6.         H.F.Rosenberg, S.Phipps, P.S.Foster. Eosinophil Trafficking in Allergy and Asthma. J. Aller. Clin. Immunol. (2007) 119: 1303-10 [Impact Factor: 7.7]

This state-of-the-art review article summarised new knowledge surrounding the recruitment and migration of eosinophils.

7.         S.Phipps, F.Benyahia, T.Ou, J.Barkans, D.S.Robinson and A.B.Kay. Acute allergen-induced airway remodeling in atopic asthma. Am J Respir Cell Mol.Biol. (2004) 31: 626-632 [Impact Factor: 4.175]

This paper demonstrated that features of airway remodelling occur rapidly in response to allergen challenge, debunking the idea that such alterations occur slowly and in response to chronic inflammation.

8.         S.Phipps, P.Flood-Page, A.Menzies-Gow, Y.E.Ong, and A.B.Kay. Effect of intravenous administration of an anti-IL-5 monoclonal antibody (mepolizumab) on allergen-induced tissue eosinophils,the late-phase allergic skin reaction and tenascin deposition in human atopic subjectsJ. Invest. Dermatol. (2004) 122:1406-1412 [Impact Factor: 4.238]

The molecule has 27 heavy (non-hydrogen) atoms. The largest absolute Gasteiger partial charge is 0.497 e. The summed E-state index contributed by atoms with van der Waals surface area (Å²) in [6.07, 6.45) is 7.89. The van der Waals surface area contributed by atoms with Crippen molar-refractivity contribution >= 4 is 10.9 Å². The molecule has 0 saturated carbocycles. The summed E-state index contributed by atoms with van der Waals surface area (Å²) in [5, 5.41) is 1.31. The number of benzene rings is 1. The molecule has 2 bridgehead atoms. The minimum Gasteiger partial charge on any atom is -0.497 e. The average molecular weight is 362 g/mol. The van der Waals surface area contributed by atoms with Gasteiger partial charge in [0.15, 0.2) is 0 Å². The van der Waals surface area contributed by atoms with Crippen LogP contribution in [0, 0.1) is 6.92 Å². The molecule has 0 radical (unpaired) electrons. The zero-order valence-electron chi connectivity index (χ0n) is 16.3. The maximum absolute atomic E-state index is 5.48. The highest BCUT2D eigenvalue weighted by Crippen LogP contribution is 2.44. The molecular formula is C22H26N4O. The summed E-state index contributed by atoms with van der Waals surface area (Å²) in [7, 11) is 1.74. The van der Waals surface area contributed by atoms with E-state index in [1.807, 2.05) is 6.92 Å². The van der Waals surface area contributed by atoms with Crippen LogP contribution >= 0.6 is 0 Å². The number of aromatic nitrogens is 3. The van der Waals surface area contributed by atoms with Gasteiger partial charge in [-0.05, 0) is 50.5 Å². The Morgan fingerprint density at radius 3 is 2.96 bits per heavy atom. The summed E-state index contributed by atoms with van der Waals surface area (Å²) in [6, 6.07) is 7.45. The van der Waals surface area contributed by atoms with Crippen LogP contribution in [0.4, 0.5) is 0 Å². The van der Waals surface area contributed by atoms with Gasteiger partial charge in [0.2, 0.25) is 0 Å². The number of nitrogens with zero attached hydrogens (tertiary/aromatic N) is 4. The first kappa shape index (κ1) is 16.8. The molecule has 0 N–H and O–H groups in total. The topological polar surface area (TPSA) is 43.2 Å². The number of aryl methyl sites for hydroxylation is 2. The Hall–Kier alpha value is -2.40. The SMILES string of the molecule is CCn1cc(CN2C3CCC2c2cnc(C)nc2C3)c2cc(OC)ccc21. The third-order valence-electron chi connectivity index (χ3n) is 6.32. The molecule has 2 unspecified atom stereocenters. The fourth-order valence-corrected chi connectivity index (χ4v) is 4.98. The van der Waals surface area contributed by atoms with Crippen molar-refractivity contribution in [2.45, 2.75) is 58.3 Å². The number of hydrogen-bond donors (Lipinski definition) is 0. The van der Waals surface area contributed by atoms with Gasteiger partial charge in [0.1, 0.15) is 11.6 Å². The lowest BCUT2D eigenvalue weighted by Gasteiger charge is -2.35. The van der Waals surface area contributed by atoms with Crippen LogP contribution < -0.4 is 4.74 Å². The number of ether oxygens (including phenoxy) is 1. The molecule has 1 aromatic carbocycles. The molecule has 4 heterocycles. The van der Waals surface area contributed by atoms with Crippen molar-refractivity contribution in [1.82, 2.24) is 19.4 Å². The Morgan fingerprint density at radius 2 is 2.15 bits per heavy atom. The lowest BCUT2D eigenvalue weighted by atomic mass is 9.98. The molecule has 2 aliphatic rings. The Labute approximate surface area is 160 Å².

Using a humanised mAb to anti-IL-5 in vivo, this clinical paper demonstrated that eosinophils induce fibroblast tenascin expression during the cutaneous late phase reaction, identifying a new role for eosinophils.  

9.         P.Flood-Page, A.Menzies-Gow, S.Phipps, S.Ying, A.Wangoo, M.Ludwig, N.Barnes, D.S.Robinson, and A.B.Kay. Anti-IL-5 treatment (mepolizumab) reduces deposition of extracellular matrix proteins in the bronchial subepithelial basement membrane of mild atopic asthmatics: evidence for a role for eosinophils in airways remodeling. J Clin Invest. (2003) 112:1029-36 [Impact Factor: 14.307]

This paper definitively showed that eosinophil depletion in man decreases the deposition of matrix proteins at epithelial basement membrane of asthmatics, establishing a new function of eosinophils.